Pandemic Crimes ScapeGoat Hunter

Media: Interactive Game with Multimedia Database


Funded by Alberta University of the Arts Research Scholarship in Partnership with Illingworth Kerr Gallery

Pandemic Crimes Scapegoat Hunter is an interactive game that confronts the escalated Anti-Asian sentiments and Xenophobia surfaced during the Covid-19 Pandemic. It provides an interactive way for the viewer to look through a database of memes, tweets, Youtube comments, videos, and other media documenting Pandemic incidents of racism, biased generalization, and hostile othering of East Asian societies and cultural heritage.

The viewer can play the hunting game by clicking their mouse over a gun, targeting a deer in sight, and shooting. As they are playing, the screen is bombarded with Asian-hating messages and images related to COVID-19. These include: culture shaming YouTube comments, Twitter or Instagram images expressing disgust and aggression toward East Asian cultures and cultural identities, testimonies of Chinese, Korean, Japanese victims who suffered verbal or physical abuse, public speeches of politicians condemning China and Chinese customs, and real-life video footage of physical and verbal attacks on East Asian immigrants all over the world.

The game integrates the Anti-Asian sentiments of COVID-19 to the practice of seeking, pursuing and killing an innocent animal. This juxtaposition poses Pandemic episodes of racial hostility as a form of “Hunting”. The project interprets the racist reactions of global societies as socio-political scapegoating, where East Asian people groups are blamed and attacked for the social, economic, and urban conditions faced by the majority.

The project is dedicated to collecting and archiving of racist and xenophobic content in web platforms, social media, and in the news throughout the COVID19 period. Informed by the history of war crimes, it coins these cases as "Pandemic Crimes".

History of war crimes have taught us that during times of societal instability, violent acts of hate are at liberty to be conducted. Only documentation of the offences which survive the period of chaos holds the offenders accountable and bring them to trial. Without documentation, there could be no proof that the crime itself ever happened, and the violent history suffered by victims are easily forgotten from society’s collective memory.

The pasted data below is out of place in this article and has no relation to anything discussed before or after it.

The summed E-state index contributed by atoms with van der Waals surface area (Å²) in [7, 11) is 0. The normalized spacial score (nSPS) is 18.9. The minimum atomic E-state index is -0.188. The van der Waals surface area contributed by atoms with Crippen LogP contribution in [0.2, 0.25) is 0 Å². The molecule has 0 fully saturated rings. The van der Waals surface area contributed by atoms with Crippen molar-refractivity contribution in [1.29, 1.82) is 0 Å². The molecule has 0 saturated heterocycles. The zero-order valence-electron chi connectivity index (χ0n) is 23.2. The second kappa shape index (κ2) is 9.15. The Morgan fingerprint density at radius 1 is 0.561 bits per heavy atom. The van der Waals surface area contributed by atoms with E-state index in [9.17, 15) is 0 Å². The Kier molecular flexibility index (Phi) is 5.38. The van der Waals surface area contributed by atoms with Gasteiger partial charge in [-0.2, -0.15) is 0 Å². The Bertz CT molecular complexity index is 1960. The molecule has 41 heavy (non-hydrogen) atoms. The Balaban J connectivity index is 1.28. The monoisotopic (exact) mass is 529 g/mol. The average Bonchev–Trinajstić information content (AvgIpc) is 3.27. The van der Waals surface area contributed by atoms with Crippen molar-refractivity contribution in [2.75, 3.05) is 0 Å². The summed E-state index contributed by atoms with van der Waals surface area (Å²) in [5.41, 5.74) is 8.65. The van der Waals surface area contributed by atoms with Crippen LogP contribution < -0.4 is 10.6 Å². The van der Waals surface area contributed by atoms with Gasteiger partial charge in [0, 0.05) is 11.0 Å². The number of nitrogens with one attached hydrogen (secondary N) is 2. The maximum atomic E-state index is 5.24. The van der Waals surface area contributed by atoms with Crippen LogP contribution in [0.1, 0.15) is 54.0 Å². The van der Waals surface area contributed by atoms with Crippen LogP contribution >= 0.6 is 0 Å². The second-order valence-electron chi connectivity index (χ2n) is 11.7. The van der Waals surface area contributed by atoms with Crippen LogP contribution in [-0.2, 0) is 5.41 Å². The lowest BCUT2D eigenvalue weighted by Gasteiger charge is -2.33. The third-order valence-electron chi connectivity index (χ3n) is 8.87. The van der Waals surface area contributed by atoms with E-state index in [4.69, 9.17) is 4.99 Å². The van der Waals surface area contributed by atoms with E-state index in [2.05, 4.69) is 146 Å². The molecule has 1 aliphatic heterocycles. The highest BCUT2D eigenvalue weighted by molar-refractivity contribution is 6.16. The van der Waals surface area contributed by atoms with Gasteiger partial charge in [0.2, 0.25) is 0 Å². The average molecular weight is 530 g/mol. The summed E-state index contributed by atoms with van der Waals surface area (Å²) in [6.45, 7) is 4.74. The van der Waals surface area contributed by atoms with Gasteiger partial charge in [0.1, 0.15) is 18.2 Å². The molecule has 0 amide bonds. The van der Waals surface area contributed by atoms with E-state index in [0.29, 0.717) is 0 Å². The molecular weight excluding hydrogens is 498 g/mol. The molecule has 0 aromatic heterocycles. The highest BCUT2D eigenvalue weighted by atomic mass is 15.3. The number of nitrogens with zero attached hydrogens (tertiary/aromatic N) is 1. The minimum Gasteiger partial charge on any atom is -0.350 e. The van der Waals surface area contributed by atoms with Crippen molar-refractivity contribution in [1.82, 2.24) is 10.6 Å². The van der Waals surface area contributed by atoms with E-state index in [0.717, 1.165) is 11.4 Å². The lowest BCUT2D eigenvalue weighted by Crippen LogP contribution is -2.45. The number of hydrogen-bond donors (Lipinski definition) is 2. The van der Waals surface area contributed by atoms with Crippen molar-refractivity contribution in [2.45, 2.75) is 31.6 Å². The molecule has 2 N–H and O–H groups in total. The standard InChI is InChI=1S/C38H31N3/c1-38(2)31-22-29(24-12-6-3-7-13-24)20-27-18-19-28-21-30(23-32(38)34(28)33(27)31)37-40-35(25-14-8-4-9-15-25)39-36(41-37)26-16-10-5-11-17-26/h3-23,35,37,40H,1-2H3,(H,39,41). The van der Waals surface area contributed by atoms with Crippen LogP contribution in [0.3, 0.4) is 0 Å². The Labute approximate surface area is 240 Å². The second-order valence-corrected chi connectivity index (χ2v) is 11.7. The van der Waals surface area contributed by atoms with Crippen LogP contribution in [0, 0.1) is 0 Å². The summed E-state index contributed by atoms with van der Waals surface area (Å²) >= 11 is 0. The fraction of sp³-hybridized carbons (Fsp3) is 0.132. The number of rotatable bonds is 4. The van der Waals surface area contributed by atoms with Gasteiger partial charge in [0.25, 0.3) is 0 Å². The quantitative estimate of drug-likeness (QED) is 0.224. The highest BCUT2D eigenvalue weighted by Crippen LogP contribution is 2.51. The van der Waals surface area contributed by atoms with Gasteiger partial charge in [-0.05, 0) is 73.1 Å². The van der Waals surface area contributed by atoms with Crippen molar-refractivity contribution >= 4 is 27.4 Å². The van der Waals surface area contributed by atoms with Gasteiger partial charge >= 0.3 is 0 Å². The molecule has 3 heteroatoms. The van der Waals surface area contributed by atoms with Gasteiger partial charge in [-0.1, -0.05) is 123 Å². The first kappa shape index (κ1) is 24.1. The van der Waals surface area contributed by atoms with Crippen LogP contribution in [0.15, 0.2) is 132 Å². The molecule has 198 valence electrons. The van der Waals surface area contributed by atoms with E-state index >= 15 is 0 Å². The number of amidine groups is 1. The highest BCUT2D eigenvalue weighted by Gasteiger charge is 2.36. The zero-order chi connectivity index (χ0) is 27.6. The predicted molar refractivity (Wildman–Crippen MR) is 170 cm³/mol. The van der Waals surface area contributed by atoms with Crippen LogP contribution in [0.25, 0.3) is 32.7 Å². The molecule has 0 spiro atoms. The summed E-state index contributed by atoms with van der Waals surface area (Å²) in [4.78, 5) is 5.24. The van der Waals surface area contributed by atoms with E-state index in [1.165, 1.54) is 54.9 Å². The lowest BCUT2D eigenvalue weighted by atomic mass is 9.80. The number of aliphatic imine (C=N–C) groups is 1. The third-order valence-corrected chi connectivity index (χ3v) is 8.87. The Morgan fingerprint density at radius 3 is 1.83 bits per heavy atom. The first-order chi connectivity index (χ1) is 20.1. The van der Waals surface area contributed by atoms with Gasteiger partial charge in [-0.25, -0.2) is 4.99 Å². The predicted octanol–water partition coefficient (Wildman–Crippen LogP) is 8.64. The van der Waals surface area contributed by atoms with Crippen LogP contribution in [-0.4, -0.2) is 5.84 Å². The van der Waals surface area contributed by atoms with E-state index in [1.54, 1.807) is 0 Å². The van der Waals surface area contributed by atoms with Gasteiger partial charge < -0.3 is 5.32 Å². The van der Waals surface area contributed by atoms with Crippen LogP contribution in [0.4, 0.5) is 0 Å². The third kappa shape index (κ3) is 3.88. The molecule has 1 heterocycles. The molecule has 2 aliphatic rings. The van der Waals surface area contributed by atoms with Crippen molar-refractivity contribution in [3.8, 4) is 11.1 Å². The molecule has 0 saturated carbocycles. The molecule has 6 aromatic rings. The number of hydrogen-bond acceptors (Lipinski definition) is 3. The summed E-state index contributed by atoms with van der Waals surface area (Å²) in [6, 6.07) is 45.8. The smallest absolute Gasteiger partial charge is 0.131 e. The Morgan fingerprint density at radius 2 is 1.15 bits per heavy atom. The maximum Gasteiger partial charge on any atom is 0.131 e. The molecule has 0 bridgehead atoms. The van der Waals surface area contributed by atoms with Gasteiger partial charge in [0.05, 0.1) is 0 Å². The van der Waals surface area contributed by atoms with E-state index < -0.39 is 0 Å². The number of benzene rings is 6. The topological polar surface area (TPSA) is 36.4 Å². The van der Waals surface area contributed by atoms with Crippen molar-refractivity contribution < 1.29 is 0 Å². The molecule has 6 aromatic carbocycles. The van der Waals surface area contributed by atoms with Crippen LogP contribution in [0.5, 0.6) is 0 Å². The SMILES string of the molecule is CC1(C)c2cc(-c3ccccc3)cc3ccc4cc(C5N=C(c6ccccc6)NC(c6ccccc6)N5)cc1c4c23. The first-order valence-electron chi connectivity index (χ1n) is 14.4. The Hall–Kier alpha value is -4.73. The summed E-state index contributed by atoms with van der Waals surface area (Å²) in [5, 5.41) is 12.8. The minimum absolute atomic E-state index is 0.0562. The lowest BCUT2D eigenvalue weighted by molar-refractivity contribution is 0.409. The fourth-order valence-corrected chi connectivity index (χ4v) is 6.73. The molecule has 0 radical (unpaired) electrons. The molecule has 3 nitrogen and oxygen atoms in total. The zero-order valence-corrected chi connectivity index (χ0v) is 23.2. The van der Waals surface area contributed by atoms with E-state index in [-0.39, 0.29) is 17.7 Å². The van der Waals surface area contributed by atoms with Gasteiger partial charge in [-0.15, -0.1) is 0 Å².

By coining Pandemic Crime after “war crime”, I am proposing that the global crisis of COVID-19 has presented a similar situation of chaos and instability which allowed for the conducts of xenophobic scapegoating and racist animosity. I am further advocating that documentation of these cases will serve as evidence for our post-pandemic society to critically re-examine its behaviour, and correct its outlook on/treatment of East Asian minorities.

The project believes that art should be the critical mirror to society not only in times of security but ever more so in times of social upheaval- when governing authorities have more power than its people, and people are more likely to respond out of terror and paranoia. Without a critical assessment of its ethics in a state of crisis, the post-pandemic society is in danger of moving forward with a collective outlook normalized with racist stigmas, xenophobic attitudes, and prejudice against East Asian cultures.

The comprehensive database of this project exposes society’s default response to crisis in racial scapegoating, and proves the oppression of East Asian diaspora through the COVID-19 period. The project hopes to prompt discourse for more ethical ways for society to respond to crisis in the future.

Media documentation has become challenging due to mandated censorship over online platforms which erase racist contents some time after they have been posted. Ironically, censorship is not protecting victims from racism but destroying all evidence of hate crimes after they have been suffered by its victims, wiping them away as if they never happened.

When we come across objectionable content or derogatory messages online we are inclined to immediately rid them from our sight. But the offensive contents are actually significant files proving hidden social realities and outlooks. Such episodes unveil how society honestly views and treats the ethnic subject at hand. They disclose the discriminative attitudes deeply rooted in North American society towards Asian identity. They reveal hidden contempt against Asian presence in North America. They reflect the challenging environment of prejudice that Asian diaspora face in North America.

Eliminating the trace of an online assault is like wiping clean the scene of crime. It terminates the chance for critical evaluation. It is dismissive of the experience suffered by victims. It is an easy let-off of offenders, who are more likely to continue to conduct themselves in the same problematic attitudes on account of not needing to take responsibility for their behaviour. It is also a disservice to the ethical development of a society which needs to identify its deep-seated problematic views and resolve its embedded divisions and points of contention.

By collecting virtual evidence before they are erased and building an independent archive of Pandemic Crime cases, the project denies control to censorship and advocates for victims of COVID-related hate crimes.